Sunday 28 December 2014

Best find, worse dip

As it's almost the end of the year I thought I'd post my best find of the year and my worst miss. I hope others will follow suit with theirs.

I might start with my worst dip as it seems easier! That would be Peregrine. I've seen plenty during the year but they are all the 'usual' resident birds. I just didn't manage to bump in to one unexpectedly while out birding. That said, this year I've done a lot more birding in the Ivel Valley which does poorly for Peregrines generally so perhaps not that surprising.

Now on to the good stuff! 'Best find' is a bit personal. If you're talking rarest then it has to go to the Great Skua which flew over Richard and I as we were off to Broggy to see Barry Nightingales bird. It being a county tick for both of us too made it quite special. However from my perspective it wasn't that memorable as I really only got views of it flying away from me as I was driving as it flew over the car and I was trying desperately not to drive in to the Ivel!

The two Lap Bunts should also get a mention in here, but I only really saw then as silhouettes as they went over calling. A bit unsatisfactory, and there weren't even a find tick, unlike the Skua!

Below the rarest there is a selection of birds which I really love seeing, and finding them locally is even better.  These included the juv Caspian Gull at Broom which stayed around for a couple of days and enabled a few other birders to catch up with it. A tricky plumage to id a Caspo in so that was very satisfying to pull of of the Broom roost towards the end of the summer.

Another 'species' I've had a little crush on this past year or so is Siberian Chiffchaffs. Wintering Chiffs in general are probably under recorded and these colder looking birds are probably further still under recorded amongst them. Since October 2013 I've found at least four of these birds locally but each of them have been interesting in their own right. It's clear there is much still to uncover about these birds and there is opportunity for everyone to contribute to our understanding. So if you see a chif in winter, just take a second look at it, just in case.

I have four other species on my list: Ring Ouzel, Firecrest, Tree Sarrow, and Hawfinch.  All these provided a good dose of enjoyment or surprise for different reasons.  Two of them were satisfying as I found them while actually looking for them: Firecrest at The Lodge and Tree Sparrow at Upper Caldecote.  The other two were complete surprises as they flew over. The Rozel went over chuckling with a load of Fieldfares while Darren and I were looking for the Lap Bunts at Warden Hill, and the Hawfinch went over as I was crossing the car park at The Lodge on my way for a pee! It pays to keep your ears open.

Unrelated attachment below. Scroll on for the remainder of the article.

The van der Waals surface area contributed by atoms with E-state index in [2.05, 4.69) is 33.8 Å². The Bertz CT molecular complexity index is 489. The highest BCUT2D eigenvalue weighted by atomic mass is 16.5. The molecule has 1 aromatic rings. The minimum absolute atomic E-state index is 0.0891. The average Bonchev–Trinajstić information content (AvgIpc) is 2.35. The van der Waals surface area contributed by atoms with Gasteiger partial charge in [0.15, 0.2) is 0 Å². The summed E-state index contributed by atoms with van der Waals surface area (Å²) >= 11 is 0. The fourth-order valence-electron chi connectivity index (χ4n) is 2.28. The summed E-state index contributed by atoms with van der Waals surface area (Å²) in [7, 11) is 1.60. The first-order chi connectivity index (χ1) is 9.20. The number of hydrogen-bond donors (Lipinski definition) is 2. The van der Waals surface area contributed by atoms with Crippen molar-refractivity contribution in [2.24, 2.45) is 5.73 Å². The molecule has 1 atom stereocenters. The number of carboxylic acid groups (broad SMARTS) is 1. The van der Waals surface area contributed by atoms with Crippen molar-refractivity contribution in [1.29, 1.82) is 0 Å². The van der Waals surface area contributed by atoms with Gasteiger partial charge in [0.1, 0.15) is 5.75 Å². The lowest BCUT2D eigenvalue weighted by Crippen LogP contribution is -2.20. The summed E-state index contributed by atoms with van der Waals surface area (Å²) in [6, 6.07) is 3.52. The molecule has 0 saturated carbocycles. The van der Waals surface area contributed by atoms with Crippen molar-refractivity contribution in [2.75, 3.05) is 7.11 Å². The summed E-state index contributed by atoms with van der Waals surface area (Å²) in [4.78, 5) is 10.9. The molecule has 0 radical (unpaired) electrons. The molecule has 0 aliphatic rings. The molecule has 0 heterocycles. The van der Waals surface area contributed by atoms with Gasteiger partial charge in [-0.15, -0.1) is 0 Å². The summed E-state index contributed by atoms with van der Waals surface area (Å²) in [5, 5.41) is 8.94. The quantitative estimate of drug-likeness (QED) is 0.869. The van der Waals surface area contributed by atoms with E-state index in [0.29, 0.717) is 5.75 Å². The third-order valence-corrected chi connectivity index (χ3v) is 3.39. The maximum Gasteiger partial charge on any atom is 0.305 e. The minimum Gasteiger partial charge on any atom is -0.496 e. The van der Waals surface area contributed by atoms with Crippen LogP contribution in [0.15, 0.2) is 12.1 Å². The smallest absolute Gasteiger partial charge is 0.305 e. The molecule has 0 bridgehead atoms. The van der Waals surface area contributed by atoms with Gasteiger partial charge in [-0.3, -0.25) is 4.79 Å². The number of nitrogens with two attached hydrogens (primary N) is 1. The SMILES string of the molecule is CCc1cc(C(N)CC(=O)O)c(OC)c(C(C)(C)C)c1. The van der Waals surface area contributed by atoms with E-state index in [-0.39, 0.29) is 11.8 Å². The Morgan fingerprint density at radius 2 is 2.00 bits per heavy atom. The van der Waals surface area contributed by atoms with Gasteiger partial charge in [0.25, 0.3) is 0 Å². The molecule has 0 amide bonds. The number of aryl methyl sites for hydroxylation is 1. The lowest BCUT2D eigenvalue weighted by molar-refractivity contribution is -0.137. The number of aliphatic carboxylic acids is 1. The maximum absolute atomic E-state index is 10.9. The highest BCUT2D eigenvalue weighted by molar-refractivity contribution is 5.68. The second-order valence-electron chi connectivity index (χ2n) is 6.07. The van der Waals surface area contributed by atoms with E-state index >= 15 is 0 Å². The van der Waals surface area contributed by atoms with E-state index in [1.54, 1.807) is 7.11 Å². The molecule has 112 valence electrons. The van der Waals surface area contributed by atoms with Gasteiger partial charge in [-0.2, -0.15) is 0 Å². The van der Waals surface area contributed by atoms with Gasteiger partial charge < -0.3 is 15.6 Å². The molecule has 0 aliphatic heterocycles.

Thursday 25 December 2014

Merry Christmas

Wishing you all a peaceful Christmas and a healthy new year


Wednesday 3 December 2014

Nearly all over!

With just a short time to the end of the 2014 competition, things are looking fairly certain for another Steve Blain win.  Darren Oakley-Martin clearly deserves to win as most of his ticks he walked to.  Andy Grimsey really has got the hang of this birding thing and is a strong third place at this time.  John Lynch has achieved his total by virtually hammering one site - Grovebury.  Myself...well, hopeless.  Missing some easy birds in the spring really has put me out of the race, despite finding a few scarce species.  Martin too has found some significant birds and would surely add to his tally if he birded the brick pits as much as Andy has or as much as Steve covers Broom.  Roger and Matt, largely specializing in Broom birds only have fine totals for such a small area.

Martin saw a Sawbill

One more for MJP's SFLY.